NORMALLY, A JURY verdict -- even one that seems uncomfortably at variance with the public record -- is due a considerable amount of deference. The decision last week by a jury in Memphis, however, that the assassination of Dr. Martin Luther King Jr. was the result of a vast governmental conspiracy should alter no one's view of the assassination. It's not that the jury misbehaved; based on the evidence presented in court, it was an open-and-shut case. Rather, the problem is that nothing approximating the real history of the assassination was ever presented to the jury.
The King family, having publicly embraced the claim of innocence of the real killer, the late James Earl Ray, was represented in the litigation by Mr. Ray's lawyer, a conspiracy theorist named William Pepper. The supposed defendant, Loyd Jowers, was the peddler of a long since discredited tale about being a part of a conspiracy to kill Dr. King. His defense was not based on historical truth -- that there was no government conspiracy -- merely that his own involvement in this alleged conspiracy was limited.
In other words, the King family sued for $100 in damages a man who did not even contest their false thesis. The litigation in Memphis, therefore, involved no party that would go to bat for history. Meanwhile, the judge admitted a pile of hearsay evidence, even some "testimony" that had been given in a mock trial staged a few years back by HBO. Both judge and jury are reported to have nodded off during the proceedings. The inevitable result of such a sham trial is a jury verdict that -- to those who have not studied the peculiar circumstances that gave rise to it -- may give to a wild conspiracy theory the imprimatur of a legal finding. It should not be allowed to do so.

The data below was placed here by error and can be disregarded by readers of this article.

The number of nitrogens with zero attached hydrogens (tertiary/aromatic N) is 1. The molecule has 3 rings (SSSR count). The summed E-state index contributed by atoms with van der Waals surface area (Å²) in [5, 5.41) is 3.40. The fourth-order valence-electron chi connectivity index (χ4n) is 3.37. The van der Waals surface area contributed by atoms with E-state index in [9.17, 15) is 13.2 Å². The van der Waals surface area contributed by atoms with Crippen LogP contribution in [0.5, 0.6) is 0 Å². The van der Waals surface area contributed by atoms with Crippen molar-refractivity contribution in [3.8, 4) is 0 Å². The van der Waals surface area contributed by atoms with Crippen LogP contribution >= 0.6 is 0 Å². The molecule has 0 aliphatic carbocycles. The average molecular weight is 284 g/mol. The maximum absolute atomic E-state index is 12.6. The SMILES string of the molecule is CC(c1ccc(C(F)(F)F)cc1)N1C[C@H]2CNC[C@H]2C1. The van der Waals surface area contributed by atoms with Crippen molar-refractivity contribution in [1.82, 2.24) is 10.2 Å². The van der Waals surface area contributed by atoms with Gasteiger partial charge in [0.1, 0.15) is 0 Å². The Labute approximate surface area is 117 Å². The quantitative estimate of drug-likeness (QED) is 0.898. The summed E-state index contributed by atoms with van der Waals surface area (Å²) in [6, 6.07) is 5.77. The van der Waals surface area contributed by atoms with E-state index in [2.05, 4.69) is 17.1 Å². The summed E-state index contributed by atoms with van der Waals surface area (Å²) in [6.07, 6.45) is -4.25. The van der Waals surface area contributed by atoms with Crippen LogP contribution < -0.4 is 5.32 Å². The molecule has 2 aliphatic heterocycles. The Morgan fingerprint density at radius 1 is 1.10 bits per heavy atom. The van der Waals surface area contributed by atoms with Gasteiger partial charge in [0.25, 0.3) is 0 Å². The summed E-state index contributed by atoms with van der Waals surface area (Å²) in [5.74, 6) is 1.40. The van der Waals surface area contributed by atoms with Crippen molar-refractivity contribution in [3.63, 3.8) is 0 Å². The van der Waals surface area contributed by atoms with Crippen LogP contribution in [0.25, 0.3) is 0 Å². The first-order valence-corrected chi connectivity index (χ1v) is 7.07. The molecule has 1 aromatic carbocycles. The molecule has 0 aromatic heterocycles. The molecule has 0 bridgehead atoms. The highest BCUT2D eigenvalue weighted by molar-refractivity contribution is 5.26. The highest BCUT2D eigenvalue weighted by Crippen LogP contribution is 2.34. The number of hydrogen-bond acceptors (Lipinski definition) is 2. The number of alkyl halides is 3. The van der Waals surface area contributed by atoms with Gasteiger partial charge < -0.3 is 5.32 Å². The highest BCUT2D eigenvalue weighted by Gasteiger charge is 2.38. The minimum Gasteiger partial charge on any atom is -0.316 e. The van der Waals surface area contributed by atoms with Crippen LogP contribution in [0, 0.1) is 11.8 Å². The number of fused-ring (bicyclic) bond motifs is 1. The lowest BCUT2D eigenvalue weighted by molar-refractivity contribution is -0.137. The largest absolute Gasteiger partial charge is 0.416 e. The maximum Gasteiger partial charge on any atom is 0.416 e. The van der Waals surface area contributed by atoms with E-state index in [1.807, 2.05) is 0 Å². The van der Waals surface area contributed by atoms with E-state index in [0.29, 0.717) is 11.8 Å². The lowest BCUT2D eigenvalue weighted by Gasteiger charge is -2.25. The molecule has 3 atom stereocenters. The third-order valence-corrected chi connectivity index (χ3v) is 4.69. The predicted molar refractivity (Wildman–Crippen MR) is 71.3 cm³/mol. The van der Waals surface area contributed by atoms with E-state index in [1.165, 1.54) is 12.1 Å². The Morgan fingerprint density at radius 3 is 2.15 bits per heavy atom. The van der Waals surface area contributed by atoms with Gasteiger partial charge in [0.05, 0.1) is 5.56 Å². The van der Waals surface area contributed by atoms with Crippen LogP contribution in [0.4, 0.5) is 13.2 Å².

The deceit of history, whether it occurs in the context of Holocaust denial or in an effort to rewrite the story of Dr. King's death, is a dangerous impulse for which those committed to reasoned debate and truth cannot sit still. That it has, in this case, been perpetrated by Dr. King's nearest family in a court of law makes it, in addition, a mystifying act of self-deception and an abuse of the legal system. That the King family has a movie deal with filmmaker Oliver Stone gives the whole affair, to add insult to injury, a commercial feel. The case, in short, had nothing to do with law, and it had nothing to do with truth. The more quickly and completely this jury's discredited verdict is forgotten, the better.